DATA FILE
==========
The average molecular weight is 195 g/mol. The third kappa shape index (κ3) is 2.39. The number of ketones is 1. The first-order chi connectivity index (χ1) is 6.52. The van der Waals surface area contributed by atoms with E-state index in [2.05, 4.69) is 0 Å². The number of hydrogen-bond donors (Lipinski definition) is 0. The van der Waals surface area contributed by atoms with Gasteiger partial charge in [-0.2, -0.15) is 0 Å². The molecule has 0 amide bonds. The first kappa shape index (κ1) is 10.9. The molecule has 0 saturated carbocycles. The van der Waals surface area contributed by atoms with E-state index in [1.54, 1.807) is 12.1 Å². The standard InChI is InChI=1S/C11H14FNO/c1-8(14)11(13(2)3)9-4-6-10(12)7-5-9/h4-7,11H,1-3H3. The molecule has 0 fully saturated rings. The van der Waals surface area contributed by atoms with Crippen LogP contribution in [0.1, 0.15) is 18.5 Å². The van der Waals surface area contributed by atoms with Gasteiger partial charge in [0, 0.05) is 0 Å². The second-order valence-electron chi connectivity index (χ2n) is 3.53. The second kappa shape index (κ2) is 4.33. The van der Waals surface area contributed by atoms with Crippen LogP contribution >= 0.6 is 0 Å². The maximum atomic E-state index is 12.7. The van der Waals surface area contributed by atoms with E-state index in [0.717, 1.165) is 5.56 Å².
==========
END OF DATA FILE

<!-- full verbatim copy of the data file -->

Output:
The average molecular weight is 195 g/mol. The third kappa shape index (κ3) is 2.39. The number of ketones is 1. The first-order chi connectivity index (χ1) is 6.52. The van der Waals surface area contributed by atoms with E-state index in [2.05, 4.69) is 0 Å². The number of hydrogen-bond donors (Lipinski definition) is 0. The van der Waals surface area contributed by atoms with Gasteiger partial charge in [-0.2, -0.15) is 0 Å². The molecule has 0 amide bonds. The first kappa shape index (κ1) is 10.9. The molecule has 0 saturated carbocycles. The van der Waals surface area contributed by atoms with E-state index in [1.54, 1.807) is 12.1 Å². The standard InChI is InChI=1S/C11H14FNO/c1-8(14)11(13(2)3)9-4-6-10(12)7-5-9/h4-7,11H,1-3H3. The molecule has 0 fully saturated rings. The van der Waals surface area contributed by atoms with Crippen LogP contribution in [0.1, 0.15) is 18.5 Å². The van der Waals surface area contributed by atoms with Gasteiger partial charge in [0, 0.05) is 0 Å². The second-order valence-electron chi connectivity index (χ2n) is 3.53. The second kappa shape index (κ2) is 4.33. The van der Waals surface area contributed by atoms with Crippen LogP contribution >= 0.6 is 0 Å². The maximum atomic E-state index is 12.7. The van der Waals surface area contributed by atoms with E-state index in [0.717, 1.165) is 5.56 Å².